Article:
In forward reaching, the azimuthal (directional) errors were significantly larger than the radial (distance) errors, suggesting a greater relative weighting of visual over proprioceptive information in the azimuthal as compared to the radial direction. This result supports the direction-dependent weighting view of the integration of vision and proprioception put forward by Van Beers et al. (1999, 2002). When reaching leftward, the azimuthal (distance) errors were again the largest, showing a significant effect of the visual exposure condition, while no effect of this variable was observed for the radial conflicts. When the size of the errors in the two directions was compared directly however, the difference did not reach significance, unlike the identical comparison for the forward reaches. This suggests that differences in reaching-errors between the azimuthal and radial directions of visual-proprioceptive conflict in the current experiment may not solely be attributable to the direction of the conflict.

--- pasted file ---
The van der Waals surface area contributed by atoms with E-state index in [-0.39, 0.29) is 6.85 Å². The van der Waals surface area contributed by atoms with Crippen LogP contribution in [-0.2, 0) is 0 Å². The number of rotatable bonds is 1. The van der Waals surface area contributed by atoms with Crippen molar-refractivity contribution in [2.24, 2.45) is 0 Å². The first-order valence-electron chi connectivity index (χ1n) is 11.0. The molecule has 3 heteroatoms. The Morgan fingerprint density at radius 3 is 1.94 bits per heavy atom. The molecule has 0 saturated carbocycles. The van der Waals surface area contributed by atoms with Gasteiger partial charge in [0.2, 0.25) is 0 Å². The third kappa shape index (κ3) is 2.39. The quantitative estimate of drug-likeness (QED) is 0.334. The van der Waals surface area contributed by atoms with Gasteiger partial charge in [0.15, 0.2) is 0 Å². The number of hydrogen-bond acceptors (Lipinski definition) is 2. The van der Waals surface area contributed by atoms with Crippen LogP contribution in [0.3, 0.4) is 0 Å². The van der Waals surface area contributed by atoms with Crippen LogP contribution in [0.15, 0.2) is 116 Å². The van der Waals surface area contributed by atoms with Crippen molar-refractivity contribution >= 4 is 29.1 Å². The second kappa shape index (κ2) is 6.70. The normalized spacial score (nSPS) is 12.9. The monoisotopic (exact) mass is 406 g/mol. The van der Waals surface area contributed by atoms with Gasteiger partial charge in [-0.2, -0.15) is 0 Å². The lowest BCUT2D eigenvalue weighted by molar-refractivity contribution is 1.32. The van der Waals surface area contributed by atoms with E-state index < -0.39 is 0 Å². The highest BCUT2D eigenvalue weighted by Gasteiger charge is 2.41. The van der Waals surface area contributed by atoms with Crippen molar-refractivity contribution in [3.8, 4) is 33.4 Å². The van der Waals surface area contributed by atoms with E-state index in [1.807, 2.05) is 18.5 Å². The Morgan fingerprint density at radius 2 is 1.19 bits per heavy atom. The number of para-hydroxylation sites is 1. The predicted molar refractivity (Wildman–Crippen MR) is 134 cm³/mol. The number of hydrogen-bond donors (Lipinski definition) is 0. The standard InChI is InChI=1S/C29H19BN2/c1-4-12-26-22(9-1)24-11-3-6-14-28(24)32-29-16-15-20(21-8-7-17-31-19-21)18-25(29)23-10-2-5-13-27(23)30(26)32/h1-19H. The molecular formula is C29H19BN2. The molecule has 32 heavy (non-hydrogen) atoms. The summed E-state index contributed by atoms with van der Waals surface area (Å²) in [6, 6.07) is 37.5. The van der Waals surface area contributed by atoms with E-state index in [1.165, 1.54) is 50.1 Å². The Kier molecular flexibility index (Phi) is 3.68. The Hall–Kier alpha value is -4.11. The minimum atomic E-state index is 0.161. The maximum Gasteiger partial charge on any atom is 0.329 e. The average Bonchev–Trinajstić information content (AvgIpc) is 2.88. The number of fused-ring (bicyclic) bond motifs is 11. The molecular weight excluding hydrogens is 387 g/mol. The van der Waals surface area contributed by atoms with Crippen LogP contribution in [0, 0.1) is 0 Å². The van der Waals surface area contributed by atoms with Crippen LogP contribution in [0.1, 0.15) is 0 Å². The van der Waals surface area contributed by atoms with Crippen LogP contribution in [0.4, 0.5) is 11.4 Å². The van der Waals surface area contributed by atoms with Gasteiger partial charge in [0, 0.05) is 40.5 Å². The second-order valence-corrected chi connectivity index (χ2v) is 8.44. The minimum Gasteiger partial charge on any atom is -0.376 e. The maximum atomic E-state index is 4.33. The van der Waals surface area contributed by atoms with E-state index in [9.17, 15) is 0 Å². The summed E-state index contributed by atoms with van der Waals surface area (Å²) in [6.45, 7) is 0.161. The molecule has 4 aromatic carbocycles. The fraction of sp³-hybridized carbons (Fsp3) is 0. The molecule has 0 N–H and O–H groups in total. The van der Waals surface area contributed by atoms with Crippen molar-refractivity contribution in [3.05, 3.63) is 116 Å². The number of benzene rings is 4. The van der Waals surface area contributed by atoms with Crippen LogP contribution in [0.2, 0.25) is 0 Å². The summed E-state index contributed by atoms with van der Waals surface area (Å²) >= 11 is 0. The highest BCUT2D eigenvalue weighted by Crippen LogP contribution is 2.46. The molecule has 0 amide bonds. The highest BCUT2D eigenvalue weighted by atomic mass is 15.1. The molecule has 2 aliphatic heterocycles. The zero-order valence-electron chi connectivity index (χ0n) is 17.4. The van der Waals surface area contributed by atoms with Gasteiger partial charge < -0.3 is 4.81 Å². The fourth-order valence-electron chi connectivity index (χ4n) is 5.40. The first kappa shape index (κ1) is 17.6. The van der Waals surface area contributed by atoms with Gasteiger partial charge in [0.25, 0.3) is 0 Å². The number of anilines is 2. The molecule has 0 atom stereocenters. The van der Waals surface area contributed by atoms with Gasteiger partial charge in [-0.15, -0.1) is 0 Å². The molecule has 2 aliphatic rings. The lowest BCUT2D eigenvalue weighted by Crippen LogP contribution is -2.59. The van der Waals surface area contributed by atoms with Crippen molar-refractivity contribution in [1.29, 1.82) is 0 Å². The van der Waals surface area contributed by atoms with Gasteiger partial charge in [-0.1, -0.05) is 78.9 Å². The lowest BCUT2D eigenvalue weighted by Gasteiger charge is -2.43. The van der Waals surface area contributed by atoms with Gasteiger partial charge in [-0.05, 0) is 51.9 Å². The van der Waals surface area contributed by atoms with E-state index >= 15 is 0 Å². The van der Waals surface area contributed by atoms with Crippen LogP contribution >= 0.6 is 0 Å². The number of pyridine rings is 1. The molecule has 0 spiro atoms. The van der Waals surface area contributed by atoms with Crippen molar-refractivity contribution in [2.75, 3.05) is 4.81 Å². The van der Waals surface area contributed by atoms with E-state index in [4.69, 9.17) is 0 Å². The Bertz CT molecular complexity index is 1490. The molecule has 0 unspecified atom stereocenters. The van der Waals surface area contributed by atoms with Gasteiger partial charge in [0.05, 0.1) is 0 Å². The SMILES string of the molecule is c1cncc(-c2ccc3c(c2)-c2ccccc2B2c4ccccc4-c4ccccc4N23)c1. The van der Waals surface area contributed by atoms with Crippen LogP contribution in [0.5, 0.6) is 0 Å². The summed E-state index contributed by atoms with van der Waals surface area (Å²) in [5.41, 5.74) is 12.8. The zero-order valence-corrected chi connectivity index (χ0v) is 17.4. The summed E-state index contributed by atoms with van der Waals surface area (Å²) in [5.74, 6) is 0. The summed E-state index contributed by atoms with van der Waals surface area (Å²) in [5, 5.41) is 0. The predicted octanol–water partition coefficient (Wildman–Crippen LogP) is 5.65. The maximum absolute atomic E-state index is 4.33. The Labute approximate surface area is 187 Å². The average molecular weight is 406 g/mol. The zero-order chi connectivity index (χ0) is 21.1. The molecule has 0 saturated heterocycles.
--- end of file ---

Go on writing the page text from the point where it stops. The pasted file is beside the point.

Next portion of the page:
For example, it could be argued that the leftward reach created quite a different proprioceptive and postural situation for the arm as compared to the forward reach. In the forward reach, a fuller extension of the elbow joint of the arm was required, whereas in the leftward reach experiment, the participant’s arm may have moved from one semi-flexed posture to another, with most of the rotational movement occurring at the shoulder instead of at the elbow. However, since we did not place any restraint on the movement of the participants’ arm, and since no kinematic reaching data were recorded, it is not possible to determine whether there was any significant difference between the dynamic or kinematic motor qualities of the reaches made in two different directions and what effect this may have had on the integration of vision and proprioception in the current experiments. Similarly, the difference in the posture of the non-reaching hand between the hand and wood conditions (the left hand was further left, behind a screen, in the wood conditions) and between the positions of the hand between the two experiments may have contributed in some manner to the reaching behaviour of the right hand. This possibility was explored by Holmes et al. (in press), who concluded that postural changes (palm-down vs. palm-up) of the non-reaching hand only affected the behaviour of the reaching hand when the former was visible, and not when the same postural changes were hidden from view. While the major influences on reaching movements thus appear to be visual factors, more subtle postural effects may need to be explored.